The Candidate Is Fake; The Consultants Are Real

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For more: See our fake candidate's real website.

When our series began yesterday, we brought together five economists from across the political spectrum and had them create a platform for their dream presidential candidate. It's a platform — Get rid of a tax deduction for homeowners! Raise the price of gas! — that would sink any real candidate.

But we aren't creating a real candidate. We're creating a fake candidate. And to help us, we talked to two veteran political consultants — Hank Sheinkopf and Kim Alfano.

"You have a radical plan which will bankrupt families," Alfano told us. "You're insane."

"I think you should move to another country," Sheinkopf said.

Canada, maybe?

"Not even Canada," he said. "Some of this won't fly in Canada."

And after they both finished laughing at the economists' ideas, the consultants agreed to help us create a campaign for our fake candidate.

Sheinkopf's first piece of advice: Don't be so brainy.

Take, for example, our economists' plan to eliminate the mortgage-interest tax deduction. We shouldn't mention that getting rid of the deduction would cost middle-class homeowners money, Sheinkopf said. Off the top of his head, he sketched out a possible TV ad:

"A bold economic plan to protect America's future," he said. "Get rid of deductions for the rich. ... Tax deduction for homeownership takes millions of dollars away from people in need, reduces services, takes money away from the places we need to spend it. From education. From health care. For our children, for our future ... reform the tax system."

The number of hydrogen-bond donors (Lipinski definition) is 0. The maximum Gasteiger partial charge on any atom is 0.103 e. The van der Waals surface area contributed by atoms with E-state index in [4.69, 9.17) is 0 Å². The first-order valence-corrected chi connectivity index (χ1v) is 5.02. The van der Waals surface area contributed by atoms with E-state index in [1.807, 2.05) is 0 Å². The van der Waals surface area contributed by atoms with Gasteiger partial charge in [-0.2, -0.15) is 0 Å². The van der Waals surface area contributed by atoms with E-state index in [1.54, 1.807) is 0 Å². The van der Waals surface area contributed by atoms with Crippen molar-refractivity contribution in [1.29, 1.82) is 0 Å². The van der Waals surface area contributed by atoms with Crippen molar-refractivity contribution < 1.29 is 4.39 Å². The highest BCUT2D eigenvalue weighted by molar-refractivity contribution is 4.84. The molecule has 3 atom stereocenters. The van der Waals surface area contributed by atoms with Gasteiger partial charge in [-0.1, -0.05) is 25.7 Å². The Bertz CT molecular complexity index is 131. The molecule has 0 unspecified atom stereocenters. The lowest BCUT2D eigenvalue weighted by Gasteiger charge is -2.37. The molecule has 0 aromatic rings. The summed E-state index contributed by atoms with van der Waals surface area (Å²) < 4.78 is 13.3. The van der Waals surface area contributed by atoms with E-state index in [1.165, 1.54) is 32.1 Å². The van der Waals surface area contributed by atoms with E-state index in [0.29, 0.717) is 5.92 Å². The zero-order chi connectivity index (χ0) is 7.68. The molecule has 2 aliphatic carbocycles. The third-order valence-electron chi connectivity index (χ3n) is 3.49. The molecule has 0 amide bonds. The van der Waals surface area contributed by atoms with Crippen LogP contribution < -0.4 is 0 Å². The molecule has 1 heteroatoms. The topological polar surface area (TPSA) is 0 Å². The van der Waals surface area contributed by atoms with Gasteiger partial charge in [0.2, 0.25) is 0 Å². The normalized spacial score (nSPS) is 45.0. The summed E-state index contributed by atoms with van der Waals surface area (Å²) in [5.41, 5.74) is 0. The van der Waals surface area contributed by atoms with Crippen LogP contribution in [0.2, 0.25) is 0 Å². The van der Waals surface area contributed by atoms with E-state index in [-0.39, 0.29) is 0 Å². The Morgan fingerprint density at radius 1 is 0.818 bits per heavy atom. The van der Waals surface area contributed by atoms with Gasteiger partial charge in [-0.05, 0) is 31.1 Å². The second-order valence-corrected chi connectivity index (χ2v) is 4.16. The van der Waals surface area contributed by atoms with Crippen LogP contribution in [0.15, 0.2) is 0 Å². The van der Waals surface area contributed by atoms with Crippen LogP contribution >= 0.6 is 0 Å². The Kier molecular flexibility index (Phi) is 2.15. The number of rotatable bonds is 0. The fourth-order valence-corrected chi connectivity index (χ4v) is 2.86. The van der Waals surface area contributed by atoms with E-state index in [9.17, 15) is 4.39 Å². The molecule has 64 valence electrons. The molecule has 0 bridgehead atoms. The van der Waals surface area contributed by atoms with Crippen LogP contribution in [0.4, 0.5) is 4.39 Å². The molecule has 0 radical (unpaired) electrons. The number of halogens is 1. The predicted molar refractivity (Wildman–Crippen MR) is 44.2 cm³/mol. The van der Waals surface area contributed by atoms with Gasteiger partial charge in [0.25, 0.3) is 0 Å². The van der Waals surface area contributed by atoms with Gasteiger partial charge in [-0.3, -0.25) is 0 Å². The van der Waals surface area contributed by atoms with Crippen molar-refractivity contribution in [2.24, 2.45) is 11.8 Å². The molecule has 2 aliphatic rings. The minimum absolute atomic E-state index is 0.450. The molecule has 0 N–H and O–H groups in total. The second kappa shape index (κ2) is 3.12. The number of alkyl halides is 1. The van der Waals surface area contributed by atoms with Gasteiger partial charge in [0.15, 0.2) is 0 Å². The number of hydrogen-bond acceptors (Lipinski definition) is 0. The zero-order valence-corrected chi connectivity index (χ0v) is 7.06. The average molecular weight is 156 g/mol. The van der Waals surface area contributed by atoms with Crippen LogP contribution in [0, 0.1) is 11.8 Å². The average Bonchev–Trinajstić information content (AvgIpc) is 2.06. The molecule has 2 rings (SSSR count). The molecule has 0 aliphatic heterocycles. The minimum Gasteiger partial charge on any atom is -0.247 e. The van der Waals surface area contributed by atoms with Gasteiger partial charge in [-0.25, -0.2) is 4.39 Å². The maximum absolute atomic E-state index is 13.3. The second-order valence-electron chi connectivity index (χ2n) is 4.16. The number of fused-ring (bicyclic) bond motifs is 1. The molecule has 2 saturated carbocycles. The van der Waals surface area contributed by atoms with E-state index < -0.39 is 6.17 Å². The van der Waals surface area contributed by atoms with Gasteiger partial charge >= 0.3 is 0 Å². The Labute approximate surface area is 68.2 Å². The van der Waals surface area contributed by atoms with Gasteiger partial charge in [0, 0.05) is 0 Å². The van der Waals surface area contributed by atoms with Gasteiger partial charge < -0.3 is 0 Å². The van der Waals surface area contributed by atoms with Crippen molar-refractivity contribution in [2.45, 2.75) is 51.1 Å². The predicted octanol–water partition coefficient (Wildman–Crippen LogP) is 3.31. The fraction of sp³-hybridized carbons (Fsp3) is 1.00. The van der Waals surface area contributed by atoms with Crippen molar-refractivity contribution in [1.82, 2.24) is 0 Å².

You'll note the ad doesn't appeal to logic. It doesn't ask people to give up anything valuable. It says: Soak the other guy.

Alfano said the ad shouldn't get bogged down in the details. Because once you give specifics, your opponent can use them against you. Sell images, not specifics.

"I see a horse," she said. "I see a song."

One thing you should never see in any political ad, according to Alfano: an economist.

Copyright 2012 National Public Radio. To see more, visit http://www.npr.org/.

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